He was 25 years old when engaged by the Lumière brothers as a cinematograph operator with the mission to show to the world their new invention. From 1896 to 1900 he traveled around the globe (Cuba, Mexico, Colombia, Venezuela, Panama, Japan, China, Indo-China and Canada) and brought back many films and photographs.
In 1901 he became the photographer and cinematographer of the Sultan of Morocco. Still in contact with the Lumière brothers who had just marketed the Autochrome, Gabriel Veyre became one of its more enthusiastic ambassadors, finding in the light of Morocco an inexhaustible source of inspiration.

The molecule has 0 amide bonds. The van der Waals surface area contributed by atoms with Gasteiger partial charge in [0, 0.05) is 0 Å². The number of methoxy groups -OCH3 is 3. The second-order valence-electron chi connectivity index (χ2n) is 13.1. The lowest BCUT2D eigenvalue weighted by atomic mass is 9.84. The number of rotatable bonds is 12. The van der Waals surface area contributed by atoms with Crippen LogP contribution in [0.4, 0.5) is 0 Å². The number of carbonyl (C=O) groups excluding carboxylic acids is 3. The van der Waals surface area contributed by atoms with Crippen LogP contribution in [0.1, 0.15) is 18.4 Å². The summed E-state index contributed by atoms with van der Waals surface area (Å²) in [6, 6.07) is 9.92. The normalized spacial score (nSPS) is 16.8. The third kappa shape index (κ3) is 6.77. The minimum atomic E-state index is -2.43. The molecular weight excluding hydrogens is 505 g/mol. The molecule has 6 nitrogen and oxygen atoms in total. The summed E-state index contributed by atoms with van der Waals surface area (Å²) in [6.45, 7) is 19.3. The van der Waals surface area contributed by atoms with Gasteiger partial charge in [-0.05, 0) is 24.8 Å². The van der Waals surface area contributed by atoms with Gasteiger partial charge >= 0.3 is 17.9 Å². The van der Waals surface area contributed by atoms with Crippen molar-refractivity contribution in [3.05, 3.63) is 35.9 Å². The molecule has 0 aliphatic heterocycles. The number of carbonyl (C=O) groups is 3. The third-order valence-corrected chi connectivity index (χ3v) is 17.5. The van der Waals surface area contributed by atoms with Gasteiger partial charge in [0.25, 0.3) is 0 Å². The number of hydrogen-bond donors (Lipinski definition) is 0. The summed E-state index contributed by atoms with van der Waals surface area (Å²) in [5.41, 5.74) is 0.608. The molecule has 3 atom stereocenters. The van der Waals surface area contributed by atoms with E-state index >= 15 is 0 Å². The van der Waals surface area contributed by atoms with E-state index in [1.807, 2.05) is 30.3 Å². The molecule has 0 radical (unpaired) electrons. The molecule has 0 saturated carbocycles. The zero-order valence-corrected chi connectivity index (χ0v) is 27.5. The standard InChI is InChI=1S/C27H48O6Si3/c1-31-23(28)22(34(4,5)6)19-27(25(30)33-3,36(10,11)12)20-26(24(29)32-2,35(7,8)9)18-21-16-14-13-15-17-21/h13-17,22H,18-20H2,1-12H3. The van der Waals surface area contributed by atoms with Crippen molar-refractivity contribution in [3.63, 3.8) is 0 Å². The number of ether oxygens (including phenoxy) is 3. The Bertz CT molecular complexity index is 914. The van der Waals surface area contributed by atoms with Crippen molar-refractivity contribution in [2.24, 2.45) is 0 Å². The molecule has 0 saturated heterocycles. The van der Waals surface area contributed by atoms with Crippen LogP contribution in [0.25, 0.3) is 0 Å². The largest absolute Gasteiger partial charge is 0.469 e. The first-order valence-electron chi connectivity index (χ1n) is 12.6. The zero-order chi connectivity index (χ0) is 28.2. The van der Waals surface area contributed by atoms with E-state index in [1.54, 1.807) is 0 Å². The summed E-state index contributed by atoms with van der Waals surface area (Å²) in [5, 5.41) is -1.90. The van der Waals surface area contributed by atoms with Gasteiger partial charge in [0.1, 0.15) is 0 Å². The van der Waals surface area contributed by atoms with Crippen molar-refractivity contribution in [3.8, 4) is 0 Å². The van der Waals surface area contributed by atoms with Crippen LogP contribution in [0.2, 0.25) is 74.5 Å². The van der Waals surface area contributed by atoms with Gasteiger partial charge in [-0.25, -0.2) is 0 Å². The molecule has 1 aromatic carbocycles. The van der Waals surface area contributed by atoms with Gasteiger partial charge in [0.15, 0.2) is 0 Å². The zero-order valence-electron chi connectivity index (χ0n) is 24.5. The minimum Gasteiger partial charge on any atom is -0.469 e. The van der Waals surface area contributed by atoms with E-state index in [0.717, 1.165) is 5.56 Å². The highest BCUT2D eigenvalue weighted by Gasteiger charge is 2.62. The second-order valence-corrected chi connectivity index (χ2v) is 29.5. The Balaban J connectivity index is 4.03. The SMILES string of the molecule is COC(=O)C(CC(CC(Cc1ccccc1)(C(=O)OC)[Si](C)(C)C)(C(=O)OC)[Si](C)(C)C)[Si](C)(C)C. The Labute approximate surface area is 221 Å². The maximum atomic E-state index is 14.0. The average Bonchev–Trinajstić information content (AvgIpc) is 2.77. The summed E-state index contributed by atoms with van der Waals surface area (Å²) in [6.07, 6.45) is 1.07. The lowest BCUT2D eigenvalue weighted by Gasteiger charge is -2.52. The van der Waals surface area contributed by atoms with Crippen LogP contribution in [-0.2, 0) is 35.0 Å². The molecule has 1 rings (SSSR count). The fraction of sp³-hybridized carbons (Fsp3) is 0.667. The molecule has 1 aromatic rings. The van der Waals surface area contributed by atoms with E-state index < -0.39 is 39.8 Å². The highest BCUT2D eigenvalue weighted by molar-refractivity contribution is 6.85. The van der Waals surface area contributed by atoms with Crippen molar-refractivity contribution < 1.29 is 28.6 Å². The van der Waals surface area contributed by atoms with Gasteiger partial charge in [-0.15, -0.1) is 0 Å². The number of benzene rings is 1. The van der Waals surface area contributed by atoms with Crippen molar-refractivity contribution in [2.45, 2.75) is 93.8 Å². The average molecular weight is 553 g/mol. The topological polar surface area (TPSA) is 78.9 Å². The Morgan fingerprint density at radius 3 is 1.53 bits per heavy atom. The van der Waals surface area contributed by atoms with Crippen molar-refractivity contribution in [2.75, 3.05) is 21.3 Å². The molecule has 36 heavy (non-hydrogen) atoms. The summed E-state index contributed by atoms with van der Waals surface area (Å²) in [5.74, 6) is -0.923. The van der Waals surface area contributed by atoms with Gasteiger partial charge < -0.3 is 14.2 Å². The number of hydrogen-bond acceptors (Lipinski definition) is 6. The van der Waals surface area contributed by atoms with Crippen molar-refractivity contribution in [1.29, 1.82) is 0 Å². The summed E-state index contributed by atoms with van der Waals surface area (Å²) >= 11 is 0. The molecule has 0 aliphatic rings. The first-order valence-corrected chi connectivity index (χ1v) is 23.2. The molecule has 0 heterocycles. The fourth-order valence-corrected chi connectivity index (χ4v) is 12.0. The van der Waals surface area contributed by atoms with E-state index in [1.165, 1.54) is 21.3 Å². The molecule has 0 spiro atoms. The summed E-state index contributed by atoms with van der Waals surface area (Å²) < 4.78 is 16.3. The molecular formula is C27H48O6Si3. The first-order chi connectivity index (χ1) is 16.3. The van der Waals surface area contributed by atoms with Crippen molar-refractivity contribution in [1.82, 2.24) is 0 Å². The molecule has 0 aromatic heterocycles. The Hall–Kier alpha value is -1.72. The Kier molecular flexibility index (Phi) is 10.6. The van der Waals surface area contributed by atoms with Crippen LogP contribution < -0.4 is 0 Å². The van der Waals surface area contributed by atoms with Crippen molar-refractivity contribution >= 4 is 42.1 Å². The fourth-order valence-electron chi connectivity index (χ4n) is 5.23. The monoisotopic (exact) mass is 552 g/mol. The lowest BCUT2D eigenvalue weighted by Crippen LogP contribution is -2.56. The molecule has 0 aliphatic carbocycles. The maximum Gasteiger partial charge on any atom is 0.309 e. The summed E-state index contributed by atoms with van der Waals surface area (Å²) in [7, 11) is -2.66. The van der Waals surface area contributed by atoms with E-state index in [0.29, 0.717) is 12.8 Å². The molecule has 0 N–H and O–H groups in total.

He died at the same time as the autochrome plate in 1936, leaving behind hundreds of remarkable images which today are part of the visual memory of Morocco.
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